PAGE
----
1926 U.S. Census of Religious Bodies, Google Competition, Virtual New Year’s, More: Monday Evening ResearchBuzz, December 28, 2020


Roy Rosenzweig Center for History and New Media: 40,000+ Documents from Religious Bodies Census Digitized Nearly a Century Later. “Today the American Religious Ecologies project is releasing the initial version of a website that makes available tens of thousands of documents from the 1926 U.S. Census of Religious Bodies. These schedules, or forms, describe religious congregations from the early twentieth century from a wide range of religious traditions. These documents are freely available to scholars, students, and local historians, who can browse or search for them by location or by religious identification.”


FT: Search engine start-ups try to take on Google. “A new batch of search engine start-ups positioning themselves as potential rivals to Google is hoping that growing regulatory pressure will finally reverse two decades of the search giant’s dominance. The latest challengers include Neeva, launched by two former Google executives, and, founded by’s former chief scientist, as well as Mojeek, a UK-based start-up with growing ambitions to build its own index of billions of web pages.” Not paywalled, at least for me. The comments were all over the map.


Mashable: How to host a virtual New Year’s Eve party. “Yeah, we know, we know. This year is unlike any other; unprecedented; blah blah blah. By now, we’ve more than resigned ourselves to the fact that New Year’s Eve won’t be rung in with a night in Times Square and a giant ball drop. (Did anyone ever really enjoy that anyway?) Like everything else, we’re moving our New Year’s Eve celebrations online. If that sounds impossible to you, we’ve got all the tips on how to pull it off below.”


Hungary Today: “I Hunt for Photos Where the Photographer Captured Their Own World” – Interview with Fortepan Founder Miklós Tamási. “Since its 2010 launch, Fortepan has slowly become Hungary’s most popular photo archive. The creator of the project, Miklós Tamási, launched the photo collection to document what everyday life was like in Hungary from the end of the 19th century until the democratic political transition in 1990. Today, there are not many people in Hungary who have never stumbled upon content from the online archive as dozens of articles and photo galleries are illustrated with pictures from here each and every day. – Today Fortepan is the most widely-known and used photo archive in Hungary. There is almost no newspaper reader or internet user who has not come across photos from here. What is the key to its success, and how is this archive different from any other?”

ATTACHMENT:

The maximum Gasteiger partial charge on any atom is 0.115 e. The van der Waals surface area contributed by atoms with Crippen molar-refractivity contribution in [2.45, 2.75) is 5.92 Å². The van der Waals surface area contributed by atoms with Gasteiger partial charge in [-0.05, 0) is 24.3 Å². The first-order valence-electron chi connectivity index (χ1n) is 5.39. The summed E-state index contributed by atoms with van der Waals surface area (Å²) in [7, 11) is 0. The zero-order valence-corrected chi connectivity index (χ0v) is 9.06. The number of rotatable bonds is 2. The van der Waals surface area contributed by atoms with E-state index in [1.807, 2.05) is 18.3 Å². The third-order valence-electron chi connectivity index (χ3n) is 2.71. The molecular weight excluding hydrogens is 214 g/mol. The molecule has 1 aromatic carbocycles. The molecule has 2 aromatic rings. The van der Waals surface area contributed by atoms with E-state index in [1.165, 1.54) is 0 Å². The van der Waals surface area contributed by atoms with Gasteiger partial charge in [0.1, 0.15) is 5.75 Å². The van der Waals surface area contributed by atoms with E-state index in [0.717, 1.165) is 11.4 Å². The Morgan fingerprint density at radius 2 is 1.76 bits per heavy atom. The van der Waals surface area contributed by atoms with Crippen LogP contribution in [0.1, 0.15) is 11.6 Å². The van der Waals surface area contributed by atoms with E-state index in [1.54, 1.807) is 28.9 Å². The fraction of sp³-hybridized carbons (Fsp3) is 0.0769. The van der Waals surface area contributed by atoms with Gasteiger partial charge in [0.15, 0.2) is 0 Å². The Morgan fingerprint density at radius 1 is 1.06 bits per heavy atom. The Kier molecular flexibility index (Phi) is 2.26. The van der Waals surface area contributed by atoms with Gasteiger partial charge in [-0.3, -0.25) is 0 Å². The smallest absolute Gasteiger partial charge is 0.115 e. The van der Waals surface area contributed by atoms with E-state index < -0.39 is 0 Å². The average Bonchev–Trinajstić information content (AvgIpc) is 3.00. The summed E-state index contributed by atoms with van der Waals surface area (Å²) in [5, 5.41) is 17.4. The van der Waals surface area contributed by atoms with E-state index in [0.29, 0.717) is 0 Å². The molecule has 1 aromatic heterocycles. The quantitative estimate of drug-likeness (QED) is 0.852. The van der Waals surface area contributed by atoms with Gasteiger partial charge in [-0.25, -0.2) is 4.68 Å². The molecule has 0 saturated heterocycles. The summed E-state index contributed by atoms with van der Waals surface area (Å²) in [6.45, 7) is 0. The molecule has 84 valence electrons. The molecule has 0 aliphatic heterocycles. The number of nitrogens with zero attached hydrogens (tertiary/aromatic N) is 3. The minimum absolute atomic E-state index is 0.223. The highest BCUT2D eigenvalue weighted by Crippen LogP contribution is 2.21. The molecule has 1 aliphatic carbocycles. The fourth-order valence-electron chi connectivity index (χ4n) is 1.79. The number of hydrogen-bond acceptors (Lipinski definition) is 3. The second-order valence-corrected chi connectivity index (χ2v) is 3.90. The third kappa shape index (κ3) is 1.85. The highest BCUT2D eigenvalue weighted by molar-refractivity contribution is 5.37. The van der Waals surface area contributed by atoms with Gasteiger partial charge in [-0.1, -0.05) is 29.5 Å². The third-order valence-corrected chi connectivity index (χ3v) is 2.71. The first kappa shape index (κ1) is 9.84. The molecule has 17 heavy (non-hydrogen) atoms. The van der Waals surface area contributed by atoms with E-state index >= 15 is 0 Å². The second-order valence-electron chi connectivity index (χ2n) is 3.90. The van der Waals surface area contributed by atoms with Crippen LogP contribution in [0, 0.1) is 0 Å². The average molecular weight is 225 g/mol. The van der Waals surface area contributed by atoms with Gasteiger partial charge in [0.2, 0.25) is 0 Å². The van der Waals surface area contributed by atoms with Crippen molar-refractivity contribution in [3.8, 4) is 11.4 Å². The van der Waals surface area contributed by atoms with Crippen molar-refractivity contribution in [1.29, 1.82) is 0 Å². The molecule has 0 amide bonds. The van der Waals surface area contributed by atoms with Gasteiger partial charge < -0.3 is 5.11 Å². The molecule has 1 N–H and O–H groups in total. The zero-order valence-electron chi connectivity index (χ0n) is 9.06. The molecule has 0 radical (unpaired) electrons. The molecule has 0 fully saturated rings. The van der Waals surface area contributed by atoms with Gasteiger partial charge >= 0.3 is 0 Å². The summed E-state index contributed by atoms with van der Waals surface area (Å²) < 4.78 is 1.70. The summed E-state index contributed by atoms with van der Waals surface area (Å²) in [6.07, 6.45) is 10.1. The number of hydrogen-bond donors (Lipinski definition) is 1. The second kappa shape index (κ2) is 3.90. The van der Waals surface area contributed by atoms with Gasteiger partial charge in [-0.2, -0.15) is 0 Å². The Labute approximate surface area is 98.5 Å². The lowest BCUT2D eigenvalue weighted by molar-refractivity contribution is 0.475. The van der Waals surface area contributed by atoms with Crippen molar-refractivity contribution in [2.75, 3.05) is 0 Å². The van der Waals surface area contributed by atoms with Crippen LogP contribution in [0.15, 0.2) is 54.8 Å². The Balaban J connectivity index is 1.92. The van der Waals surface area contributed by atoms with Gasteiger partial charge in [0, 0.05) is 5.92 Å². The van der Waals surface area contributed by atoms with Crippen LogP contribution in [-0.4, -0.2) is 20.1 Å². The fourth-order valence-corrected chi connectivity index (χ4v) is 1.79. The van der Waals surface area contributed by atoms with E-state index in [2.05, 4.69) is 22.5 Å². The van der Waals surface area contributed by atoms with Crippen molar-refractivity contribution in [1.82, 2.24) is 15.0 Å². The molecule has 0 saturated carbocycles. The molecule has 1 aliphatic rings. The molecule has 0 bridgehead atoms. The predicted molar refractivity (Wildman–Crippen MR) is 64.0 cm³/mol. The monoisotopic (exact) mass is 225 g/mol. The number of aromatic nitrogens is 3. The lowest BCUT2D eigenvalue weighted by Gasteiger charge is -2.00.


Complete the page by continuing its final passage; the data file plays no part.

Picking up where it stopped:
Associated Press: In 2020, AP photographers captured a world in distress. “A 64-year-old woman weeps, hugging her husband as he lay dying in the COVID-19 unit of a California hospital. A crowded refugee camp in Lesbos, Greece, engulfed in flames, disgorges a string of migrants fleeing this hell on Earth. Rain-swept protesters, enraged by the death of George Floyd in police custody, rail against the system and the heavens. This is the world that Associated Press photographers captured in 2020, a world beset by every sort of catastrophe — natural and unnatural disaster, violent and non-violent conflict.” These images are often violent and in at least one case show death.

ABC News Australia: National Library finds 120-year-old chocolates commissioned by Queen Victoria and owned by Banjo Paterson. “Conservators at the National Library of Australia have unearthed one of the world’s oldest boxes of chocolates, dating back 120 years to the time of the Boer War. The souvenir chocolate tin was discovered at the bottom of a box of personal papers from the estate of Australian bush poet Andrew Barton ‘Banjo’ Paterson. Remarkably, the chocolates were not only unmolested after more than a century, but still looked — almost — good enough to eat.”


The Guardian: Iranian teenager who posted distorted pictures of herself is jailed for 10 years. “Sahar Tabar, 19, whose real name is Fatemeh Khishvand, came to prominence after posting images of herself with a gaunt, zombie-like face. At one point she had 486,000 followers on Instagram. She was charged with corruption of young people and disrespect for the Islamic Republic. In spring she pleaded for release from detention, saying she had contracted Covid-19.”

BBC: Japan ‘Twitter killer’ Takahiro Shiraishi sentenced to death. “Takahiro Shiraishi, dubbed the ‘Twitter killer’, was arrested in 2017 after body parts were found in his flat. The 30-year-old had admitted to murdering and dismembering his victims – almost all of whom were young women he met on the social media platform.”


Shepparton News: New Australian farm database to show drought and basin plan impacts. “A new secure database of Australian farms is hoping to open the door to new analysis, exploring fine scale trends in crop production, the effects of seasonal climate and drought on farm outcomes, and measuring trends in water productivity in the Murray-Darling Basin. A multi-year collaboration between the Australian Bureau of Agricultural and Resource Economics and Sciences and the Australian Bureau of Statistics, the database integrates several existing datasets to unlock new insights and applications for Australian farms.”

Arab News: Grand Mosque library uses ozone tech to preserve manuscripts. “The library of the Makkah’s Grand Mosque is using ozone technology and ozone-based devices to disinfect historical manuscripts and books as part of its measures to curb the spread of the coronavirus disease.” Good evening, Internet…

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